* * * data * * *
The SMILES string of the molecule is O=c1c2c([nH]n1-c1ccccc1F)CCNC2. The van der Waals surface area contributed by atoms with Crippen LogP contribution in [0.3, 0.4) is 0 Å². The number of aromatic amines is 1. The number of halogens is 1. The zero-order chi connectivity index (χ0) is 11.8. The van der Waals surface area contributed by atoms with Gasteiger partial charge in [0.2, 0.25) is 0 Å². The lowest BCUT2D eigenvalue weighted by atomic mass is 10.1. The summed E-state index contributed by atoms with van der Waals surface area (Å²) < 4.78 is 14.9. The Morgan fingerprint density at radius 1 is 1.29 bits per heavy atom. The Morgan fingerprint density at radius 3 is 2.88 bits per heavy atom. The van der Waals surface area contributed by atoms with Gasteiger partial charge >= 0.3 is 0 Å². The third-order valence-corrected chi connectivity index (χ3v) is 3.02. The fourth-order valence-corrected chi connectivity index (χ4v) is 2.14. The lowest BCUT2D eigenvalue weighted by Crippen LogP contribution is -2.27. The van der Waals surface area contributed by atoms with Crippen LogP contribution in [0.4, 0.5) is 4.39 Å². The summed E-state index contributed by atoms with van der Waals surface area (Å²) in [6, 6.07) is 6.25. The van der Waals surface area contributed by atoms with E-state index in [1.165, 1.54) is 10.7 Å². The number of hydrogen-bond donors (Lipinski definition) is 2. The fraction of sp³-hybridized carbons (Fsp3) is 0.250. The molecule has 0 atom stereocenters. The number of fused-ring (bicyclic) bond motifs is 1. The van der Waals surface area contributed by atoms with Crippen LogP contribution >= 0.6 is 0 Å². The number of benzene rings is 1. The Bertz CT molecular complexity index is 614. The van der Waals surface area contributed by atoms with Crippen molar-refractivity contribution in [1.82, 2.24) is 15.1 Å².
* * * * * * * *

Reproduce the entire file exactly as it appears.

The SMILES string of the molecule is O=c1c2c([nH]n1-c1ccccc1F)CCNC2. The van der Waals surface area contributed by atoms with Crippen LogP contribution in [0.3, 0.4) is 0 Å². The number of aromatic amines is 1. The number of halogens is 1. The zero-order chi connectivity index (χ0) is 11.8. The van der Waals surface area contributed by atoms with Gasteiger partial charge in [0.2, 0.25) is 0 Å². The lowest BCUT2D eigenvalue weighted by atomic mass is 10.1. The summed E-state index contributed by atoms with van der Waals surface area (Å²) < 4.78 is 14.9. The Morgan fingerprint density at radius 1 is 1.29 bits per heavy atom. The Morgan fingerprint density at radius 3 is 2.88 bits per heavy atom. The van der Waals surface area contributed by atoms with Gasteiger partial charge >= 0.3 is 0 Å². The third-order valence-corrected chi connectivity index (χ3v) is 3.02. The fourth-order valence-corrected chi connectivity index (χ4v) is 2.14. The lowest BCUT2D eigenvalue weighted by Crippen LogP contribution is -2.27. The van der Waals surface area contributed by atoms with Crippen LogP contribution in [0.4, 0.5) is 4.39 Å². The summed E-state index contributed by atoms with van der Waals surface area (Å²) in [6, 6.07) is 6.25. The van der Waals surface area contributed by atoms with E-state index in [1.165, 1.54) is 10.7 Å². The number of hydrogen-bond donors (Lipinski definition) is 2. The fraction of sp³-hybridized carbons (Fsp3) is 0.250. The molecule has 0 atom stereocenters. The number of fused-ring (bicyclic) bond motifs is 1. The van der Waals surface area contributed by atoms with Crippen LogP contribution >= 0.6 is 0 Å². The number of benzene rings is 1. The Bertz CT molecular complexity index is 614. The van der Waals surface area contributed by atoms with Crippen molar-refractivity contribution in [1.82, 2.24) is 15.1 Å².